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This book identifies 25 argumentation schemes for presumptive reasoning and matches a set of critical questions to each. These two elements -- the scheme and the questions -- are then used to evaluate a given argument in a particular case in relation to a context of dialogue in which the argument occurred.
In recent writings on argumentation, there is a good deal of stress placed on how important argumentation schemes are in any attempt to evaluate common arguments in everyday reasoning as correct or fallacious, acceptable or questionable. However, the problem is that the literature thus far has not produced a precise and user-friendly enough analysis of the structures of the argumentation schemes themselves, nor have any of the documented accounts been as helpful, accessible, or systematic as they could be, especially in relation to presumptive reasoning. This book solves the problem by presenting the most common presumptive schemes in an orderly and clear way that makes them explicit and useful as precisely defined structures. As such, it will be an indispensable tool for researchers, students, and teachers in the areas of critical thinking, argumentation, speech communication, informal logic, and discourse analysis.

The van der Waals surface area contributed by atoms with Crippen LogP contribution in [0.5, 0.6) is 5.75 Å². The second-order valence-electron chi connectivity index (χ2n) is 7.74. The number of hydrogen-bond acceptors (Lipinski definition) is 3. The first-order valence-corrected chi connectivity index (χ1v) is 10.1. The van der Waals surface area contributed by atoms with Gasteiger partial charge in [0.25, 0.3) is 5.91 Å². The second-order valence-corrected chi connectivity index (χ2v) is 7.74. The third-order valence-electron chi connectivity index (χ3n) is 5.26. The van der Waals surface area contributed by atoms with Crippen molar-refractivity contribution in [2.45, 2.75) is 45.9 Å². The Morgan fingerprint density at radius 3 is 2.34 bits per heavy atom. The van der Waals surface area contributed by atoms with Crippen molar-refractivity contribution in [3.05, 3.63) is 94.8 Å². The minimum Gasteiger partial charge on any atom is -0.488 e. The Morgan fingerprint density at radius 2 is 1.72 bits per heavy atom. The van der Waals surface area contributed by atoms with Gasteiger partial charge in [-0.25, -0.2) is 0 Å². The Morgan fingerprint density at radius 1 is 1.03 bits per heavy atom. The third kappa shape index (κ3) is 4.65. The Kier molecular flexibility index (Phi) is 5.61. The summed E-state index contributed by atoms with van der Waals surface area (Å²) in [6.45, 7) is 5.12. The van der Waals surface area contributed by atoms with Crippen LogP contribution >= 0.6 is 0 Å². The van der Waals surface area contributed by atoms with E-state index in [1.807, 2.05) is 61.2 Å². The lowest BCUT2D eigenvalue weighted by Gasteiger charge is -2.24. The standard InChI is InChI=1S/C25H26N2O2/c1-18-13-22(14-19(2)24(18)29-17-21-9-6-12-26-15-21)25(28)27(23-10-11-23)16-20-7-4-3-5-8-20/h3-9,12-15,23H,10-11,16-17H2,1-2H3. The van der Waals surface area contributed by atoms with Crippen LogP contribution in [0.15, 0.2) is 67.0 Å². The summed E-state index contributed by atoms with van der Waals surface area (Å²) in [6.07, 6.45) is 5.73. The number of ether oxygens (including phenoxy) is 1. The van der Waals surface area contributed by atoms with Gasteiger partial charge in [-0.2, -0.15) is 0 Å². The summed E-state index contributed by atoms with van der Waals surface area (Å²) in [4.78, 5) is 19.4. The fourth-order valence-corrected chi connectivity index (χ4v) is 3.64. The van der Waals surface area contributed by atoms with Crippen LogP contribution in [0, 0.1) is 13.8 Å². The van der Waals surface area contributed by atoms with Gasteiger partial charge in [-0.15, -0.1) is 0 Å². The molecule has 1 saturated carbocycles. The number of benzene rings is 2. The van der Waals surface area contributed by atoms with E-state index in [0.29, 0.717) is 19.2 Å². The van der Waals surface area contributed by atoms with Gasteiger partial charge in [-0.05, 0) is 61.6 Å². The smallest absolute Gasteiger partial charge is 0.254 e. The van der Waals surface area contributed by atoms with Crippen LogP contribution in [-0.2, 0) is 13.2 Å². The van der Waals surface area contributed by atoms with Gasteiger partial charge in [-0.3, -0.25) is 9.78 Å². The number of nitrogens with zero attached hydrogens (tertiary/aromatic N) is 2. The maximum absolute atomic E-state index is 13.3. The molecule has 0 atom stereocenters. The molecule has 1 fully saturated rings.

Contents: Preface. Introduction. Presumptive Reasoning. The Argumentation Schemes. Argument from Ignorance. Ignoring Qualifications. Argument from Consequences.